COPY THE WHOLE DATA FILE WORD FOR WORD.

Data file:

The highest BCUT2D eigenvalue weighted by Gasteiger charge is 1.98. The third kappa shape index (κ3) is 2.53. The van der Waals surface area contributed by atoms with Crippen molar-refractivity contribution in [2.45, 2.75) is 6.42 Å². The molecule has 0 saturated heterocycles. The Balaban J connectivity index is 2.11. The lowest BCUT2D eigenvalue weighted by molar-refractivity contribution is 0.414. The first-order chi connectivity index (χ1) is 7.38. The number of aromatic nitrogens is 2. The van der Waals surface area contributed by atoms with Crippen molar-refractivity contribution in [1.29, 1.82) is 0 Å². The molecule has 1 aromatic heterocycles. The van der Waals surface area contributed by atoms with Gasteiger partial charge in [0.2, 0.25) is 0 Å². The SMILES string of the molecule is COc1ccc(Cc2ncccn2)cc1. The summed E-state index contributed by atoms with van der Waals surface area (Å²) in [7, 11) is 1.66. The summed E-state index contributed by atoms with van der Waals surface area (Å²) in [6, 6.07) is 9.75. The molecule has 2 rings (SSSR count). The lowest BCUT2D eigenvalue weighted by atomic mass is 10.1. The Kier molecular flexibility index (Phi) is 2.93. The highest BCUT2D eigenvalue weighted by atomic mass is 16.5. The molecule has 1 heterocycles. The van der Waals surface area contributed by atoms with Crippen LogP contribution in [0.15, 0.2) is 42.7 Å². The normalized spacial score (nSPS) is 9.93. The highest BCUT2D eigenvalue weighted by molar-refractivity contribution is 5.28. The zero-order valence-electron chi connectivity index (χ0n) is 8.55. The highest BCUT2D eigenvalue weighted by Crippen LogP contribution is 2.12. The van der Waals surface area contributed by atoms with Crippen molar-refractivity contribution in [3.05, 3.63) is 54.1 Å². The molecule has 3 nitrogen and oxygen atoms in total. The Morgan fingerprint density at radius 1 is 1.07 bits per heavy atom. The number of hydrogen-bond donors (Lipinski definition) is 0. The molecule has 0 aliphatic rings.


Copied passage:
The highest BCUT2D eigenvalue weighted by Gasteiger charge is 1.98. The third kappa shape index (κ3) is 2.53. The van der Waals surface area contributed by atoms with Crippen molar-refractivity contribution in [2.45, 2.75) is 6.42 Å². The molecule has 0 saturated heterocycles. The Balaban J connectivity index is 2.11. The lowest BCUT2D eigenvalue weighted by molar-refractivity contribution is 0.414. The first-order chi connectivity index (χ1) is 7.38. The number of aromatic nitrogens is 2. The van der Waals surface area contributed by atoms with Crippen molar-refractivity contribution in [1.29, 1.82) is 0 Å². The molecule has 1 aromatic heterocycles. The van der Waals surface area contributed by atoms with Gasteiger partial charge in [0.2, 0.25) is 0 Å². The SMILES string of the molecule is COc1ccc(Cc2ncccn2)cc1. The summed E-state index contributed by atoms with van der Waals surface area (Å²) in [7, 11) is 1.66. The summed E-state index contributed by atoms with van der Waals surface area (Å²) in [6, 6.07) is 9.75. The molecule has 2 rings (SSSR count). The lowest BCUT2D eigenvalue weighted by atomic mass is 10.1. The Kier molecular flexibility index (Phi) is 2.93. The highest BCUT2D eigenvalue weighted by atomic mass is 16.5. The molecule has 1 heterocycles. The van der Waals surface area contributed by atoms with Crippen LogP contribution in [0.15, 0.2) is 42.7 Å². The normalized spacial score (nSPS) is 9.93. The highest BCUT2D eigenvalue weighted by molar-refractivity contribution is 5.28. The zero-order valence-electron chi connectivity index (χ0n) is 8.55. The highest BCUT2D eigenvalue weighted by Crippen LogP contribution is 2.12. The van der Waals surface area contributed by atoms with Crippen molar-refractivity contribution in [3.05, 3.63) is 54.1 Å². The molecule has 3 nitrogen and oxygen atoms in total. The Morgan fingerprint density at radius 1 is 1.07 bits per heavy atom. The number of hydrogen-bond donors (Lipinski definition) is 0. The molecule has 0 aliphatic rings.